Tuesday, November 15, 2011

Crossing the language barrier

I didn't think that much about language issues when planning our trip to Spain until a friend asked me a few days before we left 'So, do either of you actually speak any Spanish?' 'No' I replied, still not giving it much thought. I'd been to Spain twice before, and to the Canary Islands several times and had always got by with a meagre Ola and the odd Por Favor. And Mr Traveller can speak near on fluent French, and can do a wicked Spanish impersonation. And, well, Spain shares a border with France, and they sound kind of similar, so um, we should be fine. Then she reminded me of the story another friend had told us, about her time travelling in South America when she tried to buy a torch, and became the spectacle of the store when it turned out that she was asking, repeatedly, for the Olympic flame. And she too was fluent in French, in fact her husband, who she was travelling with at the time, is half French, so that whole close proximity and sounding similar to my naive ear thing, well, clearly it doesn't stand the test. But still, for some unknown and slightly odd reason, I heard what she was saying, but the alarm bells did not ring.

Maybe my mind was still relatively absorbed with my Gran. Maybe I had been assuming that terribly ignorant and unattractive trait that the British are famous for, believing that everyone should speak English. Maybe it's been way too long since I visited a non-English speaking country, after years of living in Australia and America, and using up our major holidays on trips to visit friends and family back in England, or else exploring said countries (plus the odd trip to New Zealand, where lo and behold, they speak English) and I had just forgotten what it feels like to be a stranger in a strange land.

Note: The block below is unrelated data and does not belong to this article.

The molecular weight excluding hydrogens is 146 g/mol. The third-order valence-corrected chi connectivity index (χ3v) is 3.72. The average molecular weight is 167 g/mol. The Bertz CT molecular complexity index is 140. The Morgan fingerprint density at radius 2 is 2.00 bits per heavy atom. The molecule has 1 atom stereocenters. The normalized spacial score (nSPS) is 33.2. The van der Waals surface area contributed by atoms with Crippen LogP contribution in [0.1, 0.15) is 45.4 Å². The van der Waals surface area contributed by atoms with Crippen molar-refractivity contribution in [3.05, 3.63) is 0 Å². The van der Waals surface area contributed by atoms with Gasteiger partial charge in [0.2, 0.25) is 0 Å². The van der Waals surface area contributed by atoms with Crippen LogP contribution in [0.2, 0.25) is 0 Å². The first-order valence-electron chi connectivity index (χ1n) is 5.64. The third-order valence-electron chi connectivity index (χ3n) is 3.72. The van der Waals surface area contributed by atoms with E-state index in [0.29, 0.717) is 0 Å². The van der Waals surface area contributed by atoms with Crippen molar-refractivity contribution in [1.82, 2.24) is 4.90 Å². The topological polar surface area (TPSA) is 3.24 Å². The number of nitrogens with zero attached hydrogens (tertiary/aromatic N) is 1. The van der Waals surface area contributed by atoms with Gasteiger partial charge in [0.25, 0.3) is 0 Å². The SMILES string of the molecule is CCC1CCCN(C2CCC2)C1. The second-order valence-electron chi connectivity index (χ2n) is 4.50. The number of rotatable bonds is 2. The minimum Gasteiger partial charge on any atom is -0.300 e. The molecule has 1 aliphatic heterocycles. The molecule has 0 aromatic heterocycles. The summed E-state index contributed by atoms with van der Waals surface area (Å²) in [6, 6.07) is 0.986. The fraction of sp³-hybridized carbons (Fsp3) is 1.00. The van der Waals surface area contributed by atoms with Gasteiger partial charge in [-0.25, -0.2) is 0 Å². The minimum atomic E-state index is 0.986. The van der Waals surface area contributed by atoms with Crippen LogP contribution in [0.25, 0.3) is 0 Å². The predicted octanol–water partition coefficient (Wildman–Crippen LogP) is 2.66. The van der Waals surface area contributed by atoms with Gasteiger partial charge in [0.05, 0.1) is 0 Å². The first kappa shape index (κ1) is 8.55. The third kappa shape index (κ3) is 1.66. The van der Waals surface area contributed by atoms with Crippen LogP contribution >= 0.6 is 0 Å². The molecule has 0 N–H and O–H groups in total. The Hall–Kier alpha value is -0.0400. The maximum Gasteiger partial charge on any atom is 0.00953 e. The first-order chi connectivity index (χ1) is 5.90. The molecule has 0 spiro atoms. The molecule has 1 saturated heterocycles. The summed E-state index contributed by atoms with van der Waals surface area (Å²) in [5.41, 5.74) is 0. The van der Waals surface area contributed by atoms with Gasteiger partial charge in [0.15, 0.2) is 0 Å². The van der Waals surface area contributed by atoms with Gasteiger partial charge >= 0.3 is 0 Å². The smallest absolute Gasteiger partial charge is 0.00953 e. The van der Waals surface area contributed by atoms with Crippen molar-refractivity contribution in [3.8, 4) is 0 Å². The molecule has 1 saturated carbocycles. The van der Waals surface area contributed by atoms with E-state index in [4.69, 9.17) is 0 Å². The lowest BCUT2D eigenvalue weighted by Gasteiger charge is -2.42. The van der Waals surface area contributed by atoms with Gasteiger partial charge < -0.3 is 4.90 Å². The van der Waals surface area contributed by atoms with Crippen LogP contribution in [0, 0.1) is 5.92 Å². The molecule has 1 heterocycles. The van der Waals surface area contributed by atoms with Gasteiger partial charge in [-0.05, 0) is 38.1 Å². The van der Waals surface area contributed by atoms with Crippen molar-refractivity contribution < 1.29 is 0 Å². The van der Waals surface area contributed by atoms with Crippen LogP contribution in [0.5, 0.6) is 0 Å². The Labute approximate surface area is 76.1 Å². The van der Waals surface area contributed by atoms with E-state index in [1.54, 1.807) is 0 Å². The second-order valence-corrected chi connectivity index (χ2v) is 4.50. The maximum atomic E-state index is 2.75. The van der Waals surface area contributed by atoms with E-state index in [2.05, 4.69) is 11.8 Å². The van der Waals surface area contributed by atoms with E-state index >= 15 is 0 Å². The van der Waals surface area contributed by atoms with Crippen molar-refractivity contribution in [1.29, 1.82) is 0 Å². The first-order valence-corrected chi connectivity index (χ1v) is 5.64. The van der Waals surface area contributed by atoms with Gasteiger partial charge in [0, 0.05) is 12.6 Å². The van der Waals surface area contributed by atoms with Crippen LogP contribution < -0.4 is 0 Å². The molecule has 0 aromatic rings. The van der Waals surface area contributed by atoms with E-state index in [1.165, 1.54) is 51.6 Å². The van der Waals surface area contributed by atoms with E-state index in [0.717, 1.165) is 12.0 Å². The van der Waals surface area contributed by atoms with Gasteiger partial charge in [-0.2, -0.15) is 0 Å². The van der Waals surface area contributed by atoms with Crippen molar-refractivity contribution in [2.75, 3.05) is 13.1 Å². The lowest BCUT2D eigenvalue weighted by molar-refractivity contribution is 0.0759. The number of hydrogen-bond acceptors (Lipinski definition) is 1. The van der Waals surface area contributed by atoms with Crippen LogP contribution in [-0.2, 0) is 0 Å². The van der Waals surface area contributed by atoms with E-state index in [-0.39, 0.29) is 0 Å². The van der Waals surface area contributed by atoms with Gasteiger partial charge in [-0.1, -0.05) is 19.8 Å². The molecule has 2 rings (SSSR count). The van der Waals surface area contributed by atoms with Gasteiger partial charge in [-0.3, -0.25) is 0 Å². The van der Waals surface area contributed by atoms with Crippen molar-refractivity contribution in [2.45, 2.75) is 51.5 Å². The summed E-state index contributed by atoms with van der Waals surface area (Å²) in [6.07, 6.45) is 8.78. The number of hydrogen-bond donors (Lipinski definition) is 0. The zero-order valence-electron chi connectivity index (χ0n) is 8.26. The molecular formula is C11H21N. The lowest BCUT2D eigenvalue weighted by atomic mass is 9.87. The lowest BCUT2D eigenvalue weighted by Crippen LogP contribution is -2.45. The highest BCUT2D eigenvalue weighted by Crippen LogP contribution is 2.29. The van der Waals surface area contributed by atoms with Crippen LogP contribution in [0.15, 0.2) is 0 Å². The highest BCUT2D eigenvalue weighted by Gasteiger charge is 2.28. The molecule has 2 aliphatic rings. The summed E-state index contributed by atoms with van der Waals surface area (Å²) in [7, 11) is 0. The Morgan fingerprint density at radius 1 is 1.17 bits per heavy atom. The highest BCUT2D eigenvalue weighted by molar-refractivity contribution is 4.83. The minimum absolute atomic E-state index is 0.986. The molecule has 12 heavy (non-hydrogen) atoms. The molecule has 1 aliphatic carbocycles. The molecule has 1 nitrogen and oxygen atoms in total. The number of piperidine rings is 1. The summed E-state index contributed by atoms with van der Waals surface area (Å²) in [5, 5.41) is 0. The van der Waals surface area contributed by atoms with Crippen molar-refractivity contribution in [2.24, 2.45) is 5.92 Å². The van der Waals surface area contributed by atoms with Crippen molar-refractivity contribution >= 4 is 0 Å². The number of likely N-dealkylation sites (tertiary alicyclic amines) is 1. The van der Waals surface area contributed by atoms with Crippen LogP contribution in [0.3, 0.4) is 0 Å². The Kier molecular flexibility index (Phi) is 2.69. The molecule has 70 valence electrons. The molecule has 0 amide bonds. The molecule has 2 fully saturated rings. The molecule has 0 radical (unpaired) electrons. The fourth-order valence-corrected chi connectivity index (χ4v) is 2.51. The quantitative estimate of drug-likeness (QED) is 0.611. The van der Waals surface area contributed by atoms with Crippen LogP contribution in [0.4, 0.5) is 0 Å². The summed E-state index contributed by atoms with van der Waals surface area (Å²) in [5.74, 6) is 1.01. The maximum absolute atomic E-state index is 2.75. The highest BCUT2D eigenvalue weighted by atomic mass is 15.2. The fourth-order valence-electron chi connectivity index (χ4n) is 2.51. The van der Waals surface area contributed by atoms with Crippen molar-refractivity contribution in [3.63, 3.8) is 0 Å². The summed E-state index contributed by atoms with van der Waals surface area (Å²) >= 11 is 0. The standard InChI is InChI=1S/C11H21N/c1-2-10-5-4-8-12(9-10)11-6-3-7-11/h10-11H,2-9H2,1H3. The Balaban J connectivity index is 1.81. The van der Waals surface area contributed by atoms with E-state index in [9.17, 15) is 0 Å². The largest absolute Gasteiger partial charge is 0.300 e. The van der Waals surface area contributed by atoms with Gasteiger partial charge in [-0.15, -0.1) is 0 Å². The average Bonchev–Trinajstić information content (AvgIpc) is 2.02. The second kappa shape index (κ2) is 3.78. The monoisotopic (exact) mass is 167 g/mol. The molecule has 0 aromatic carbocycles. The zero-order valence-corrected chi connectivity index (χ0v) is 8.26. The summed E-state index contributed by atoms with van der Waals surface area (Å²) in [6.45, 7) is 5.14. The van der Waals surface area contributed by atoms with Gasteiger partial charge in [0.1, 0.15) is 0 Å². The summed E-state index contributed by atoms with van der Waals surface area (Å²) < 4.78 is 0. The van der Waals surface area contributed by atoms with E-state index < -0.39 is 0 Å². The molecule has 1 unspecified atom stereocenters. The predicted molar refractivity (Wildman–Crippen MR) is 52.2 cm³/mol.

We were in Korea only 4 months ago; we weren't just the only non-Korean speakers, but also the only Caucasians, to the point that the Littlest Hobo became a novelty spectacle wherever we went. But I didn't feel so much of a fish out of water as I did yesterday morning, when I wandered around San Sebastian desperately seeking contact lens fluid, clutching my trusty iPhone with google translate app all set up and ready to go. I didn't feel as embarrassed as I did when i pulled open the lift door today and nearly knocked my neighbour flat, but I couldn't think of the Spanish word for sorry. We actually gave up on having dinner out tonight, and headed back to the apartment to reheat left-overs from yesterday, despite the fact that it's my birthday today, because it all seemed a bit too difficult trying to order allergy friendly food for the littlest Hobo when we couldn't read the menu and would have to rely on good old google translate to tell the waiter/waitress what our constraints were.  

We're considering ditching Spain and taking a slower meander through France, mainly because we've learnt from earlier trips that less is more and taking it at toddler pace is an absolute must, but also because we can speak the language. 

At least sorbet is sorbet everywhere... I think.

It's not that we're having a terrible time - we're having a fantastic time actually; we're revelling in each others company, doing everything we want to do (with the exception of dinner tonight, which, in fairness probably also had a lot to do with having been out for hours and hours and feeling ready to flop in our pj's), stuffing our faces with delectable tapas, and San Sebastian is an amazing city - it's romantic, full of history, a gastronomic delight, superbly toddler friendly, and moderately warm for mid November in the Northern hemisphere. I was delighted this evening, when we walked into the bakery and the Littlest Hobo chanted Ola with the rest of us without a second thought, but that's only one very small step. But I think, if I'm truly honest, we are a little embarrassed by our naivety, by our lack of preparation and ignorance that makes me feel somewhat green around the gills at this travel business, when in reality it's something that we've been doing for years, just by a different name, because it wasn't a permanent, everyday state. I feel that we should have known better, and now it's too late to do much about it. Our best option is to tuck it under our wings as a lesson learnt for next time, and go and drown our embarrassment and celebrate our next challenge, whatever it may be, in a glass or two of Spain's finest Rioja. Ole!

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